The reaction to hearing this morning on one of the new shows to the term “Father’s Day Weekend”! most likely is one of those learned ones, developed many years after believing there was a real Easter Bunny that brought me eggs. Okay, I got dyed eggs while neighbors got candy; but no, I was once so innocent it never occurred to me that I was being had.
Not long after my kids got into the pre-teen years I did learn to take everything with a grain, or maybe a shaker, of salt. That’s when Mother’s Day, Father’s Day, even birthdays became artificial inducement to give gifts; and in our somewhat sophisticated view, especially as my kids made sure we knew, we had a superior and totally wise attitude. I know what you’re thinking, Mom and Dad were not supposed to expect gifts, but actually it was better than self-serving. My kids still gave those gifts, but larded with presentations like “Happy Commercial Invention for Buying Things Because You Bore Me, in the good sense, Mom!”
In my experience, the kids born in the sixties and later had a different relationship with the ads they were subjected to. It was for my kids very different from the ones we, new to television and its intensive development of a young audience for the purposes of selling us stuff they shouldn’t have, grew up with.
The breakfast in bed routine never got off the ground in my cookstove challenged family. Dinner out was much easier on everyone all around. Now that they’re out of town, of course, that often means a visit or a gift card, or something that comes in a package. Usually it’s funny, but it’s always sweet. I do feel guilty, but not so guilty that I return anything.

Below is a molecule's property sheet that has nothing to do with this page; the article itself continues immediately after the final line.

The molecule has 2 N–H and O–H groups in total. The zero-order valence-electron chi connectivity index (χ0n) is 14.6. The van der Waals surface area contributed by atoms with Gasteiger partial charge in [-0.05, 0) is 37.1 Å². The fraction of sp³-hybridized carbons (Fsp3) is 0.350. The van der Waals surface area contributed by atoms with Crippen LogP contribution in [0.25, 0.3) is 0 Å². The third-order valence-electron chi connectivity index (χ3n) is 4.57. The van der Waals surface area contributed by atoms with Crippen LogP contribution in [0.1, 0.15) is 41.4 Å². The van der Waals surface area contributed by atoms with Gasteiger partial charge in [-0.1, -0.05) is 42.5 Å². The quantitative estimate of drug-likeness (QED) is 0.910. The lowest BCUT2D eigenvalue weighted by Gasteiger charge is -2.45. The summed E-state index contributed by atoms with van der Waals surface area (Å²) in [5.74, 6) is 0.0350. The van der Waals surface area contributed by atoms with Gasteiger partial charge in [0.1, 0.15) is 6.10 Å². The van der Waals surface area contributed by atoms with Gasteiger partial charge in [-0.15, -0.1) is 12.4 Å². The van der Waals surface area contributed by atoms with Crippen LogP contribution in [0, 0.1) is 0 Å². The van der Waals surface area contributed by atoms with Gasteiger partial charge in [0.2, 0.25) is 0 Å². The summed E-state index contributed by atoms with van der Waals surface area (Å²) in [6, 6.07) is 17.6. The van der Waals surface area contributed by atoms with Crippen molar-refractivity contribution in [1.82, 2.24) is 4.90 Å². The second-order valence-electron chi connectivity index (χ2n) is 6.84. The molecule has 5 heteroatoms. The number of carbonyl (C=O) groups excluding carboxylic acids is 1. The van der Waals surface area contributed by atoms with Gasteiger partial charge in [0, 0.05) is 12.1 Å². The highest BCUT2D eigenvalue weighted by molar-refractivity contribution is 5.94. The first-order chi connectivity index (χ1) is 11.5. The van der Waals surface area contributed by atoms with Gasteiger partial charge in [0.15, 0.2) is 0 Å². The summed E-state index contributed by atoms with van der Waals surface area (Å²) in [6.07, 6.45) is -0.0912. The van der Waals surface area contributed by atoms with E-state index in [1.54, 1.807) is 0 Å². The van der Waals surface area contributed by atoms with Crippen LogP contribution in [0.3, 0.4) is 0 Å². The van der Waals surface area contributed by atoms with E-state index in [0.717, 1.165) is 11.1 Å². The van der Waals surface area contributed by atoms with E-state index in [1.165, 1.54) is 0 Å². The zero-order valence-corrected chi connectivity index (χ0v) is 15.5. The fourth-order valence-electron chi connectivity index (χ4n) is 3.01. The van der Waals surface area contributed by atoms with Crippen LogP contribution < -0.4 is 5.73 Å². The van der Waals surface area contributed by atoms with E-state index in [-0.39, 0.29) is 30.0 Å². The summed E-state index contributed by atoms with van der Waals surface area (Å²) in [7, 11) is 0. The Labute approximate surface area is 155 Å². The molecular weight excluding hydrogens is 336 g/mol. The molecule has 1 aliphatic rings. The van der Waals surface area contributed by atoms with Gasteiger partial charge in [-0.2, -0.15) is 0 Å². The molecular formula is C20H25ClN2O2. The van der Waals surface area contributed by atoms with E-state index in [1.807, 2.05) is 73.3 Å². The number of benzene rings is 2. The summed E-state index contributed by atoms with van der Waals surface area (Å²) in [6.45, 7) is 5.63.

What is new, or is old, in your family’s experience with those commercial appeals to go out and buy? Are there traditions you like, or awkward attempts to do something appropriate to make the Mom/Dad feel special?
Birthdays, celebrations of the usual holidays, have you got ways of handling them that try to avoid the commercialism they so often demand? Of course, the t-shirt with the dragon on it with a card that says “You Rock” works for me. It’s the best kind of reminder that I’ve got a special place in the kids’ consciousness. However, really, as they know well, my favorite gift these days is a visit, or when that’s not possible, a call.
How do you handle events that aren’t really special, do you discourage these commercial pressures, and how does that work?